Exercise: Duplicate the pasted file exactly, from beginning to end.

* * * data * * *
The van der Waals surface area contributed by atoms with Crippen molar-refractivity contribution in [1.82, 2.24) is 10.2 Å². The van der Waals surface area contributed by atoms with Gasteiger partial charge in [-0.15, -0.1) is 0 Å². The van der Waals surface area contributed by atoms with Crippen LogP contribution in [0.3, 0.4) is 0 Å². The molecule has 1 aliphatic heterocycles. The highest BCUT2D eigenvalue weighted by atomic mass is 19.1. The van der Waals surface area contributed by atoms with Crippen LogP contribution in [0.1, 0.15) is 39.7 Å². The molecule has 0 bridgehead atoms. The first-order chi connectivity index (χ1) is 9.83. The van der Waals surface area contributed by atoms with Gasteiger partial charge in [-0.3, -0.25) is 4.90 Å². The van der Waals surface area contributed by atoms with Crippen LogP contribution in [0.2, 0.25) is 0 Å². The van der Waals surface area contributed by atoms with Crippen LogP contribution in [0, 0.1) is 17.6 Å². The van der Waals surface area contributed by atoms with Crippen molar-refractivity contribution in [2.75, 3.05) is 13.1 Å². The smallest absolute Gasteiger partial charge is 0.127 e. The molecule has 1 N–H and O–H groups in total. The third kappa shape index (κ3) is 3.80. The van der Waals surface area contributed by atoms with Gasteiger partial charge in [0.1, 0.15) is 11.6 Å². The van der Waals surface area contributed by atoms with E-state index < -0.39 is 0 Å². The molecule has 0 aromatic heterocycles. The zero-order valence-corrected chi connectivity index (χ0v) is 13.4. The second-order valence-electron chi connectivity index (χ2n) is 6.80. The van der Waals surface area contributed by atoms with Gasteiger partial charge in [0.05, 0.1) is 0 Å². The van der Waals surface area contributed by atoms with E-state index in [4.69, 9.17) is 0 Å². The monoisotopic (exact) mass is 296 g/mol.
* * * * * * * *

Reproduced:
The van der Waals surface area contributed by atoms with Crippen molar-refractivity contribution in [1.82, 2.24) is 10.2 Å². The van der Waals surface area contributed by atoms with Gasteiger partial charge in [-0.15, -0.1) is 0 Å². The van der Waals surface area contributed by atoms with Crippen LogP contribution in [0.3, 0.4) is 0 Å². The molecule has 1 aliphatic heterocycles. The highest BCUT2D eigenvalue weighted by atomic mass is 19.1. The van der Waals surface area contributed by atoms with Crippen LogP contribution in [0.1, 0.15) is 39.7 Å². The molecule has 0 bridgehead atoms. The first-order chi connectivity index (χ1) is 9.83. The van der Waals surface area contributed by atoms with Gasteiger partial charge in [-0.3, -0.25) is 4.90 Å². The van der Waals surface area contributed by atoms with Crippen LogP contribution in [0.2, 0.25) is 0 Å². The van der Waals surface area contributed by atoms with Crippen LogP contribution in [0, 0.1) is 17.6 Å². The van der Waals surface area contributed by atoms with Crippen molar-refractivity contribution in [2.75, 3.05) is 13.1 Å². The smallest absolute Gasteiger partial charge is 0.127 e. The molecule has 1 N–H and O–H groups in total. The third kappa shape index (κ3) is 3.80. The van der Waals surface area contributed by atoms with Gasteiger partial charge in [0.1, 0.15) is 11.6 Å². The van der Waals surface area contributed by atoms with E-state index < -0.39 is 0 Å². The molecule has 0 aromatic heterocycles. The zero-order valence-corrected chi connectivity index (χ0v) is 13.4. The second-order valence-electron chi connectivity index (χ2n) is 6.80. The van der Waals surface area contributed by atoms with Gasteiger partial charge in [0.05, 0.1) is 0 Å². The van der Waals surface area contributed by atoms with E-state index in [4.69, 9.17) is 0 Å². The monoisotopic (exact) mass is 296 g/mol.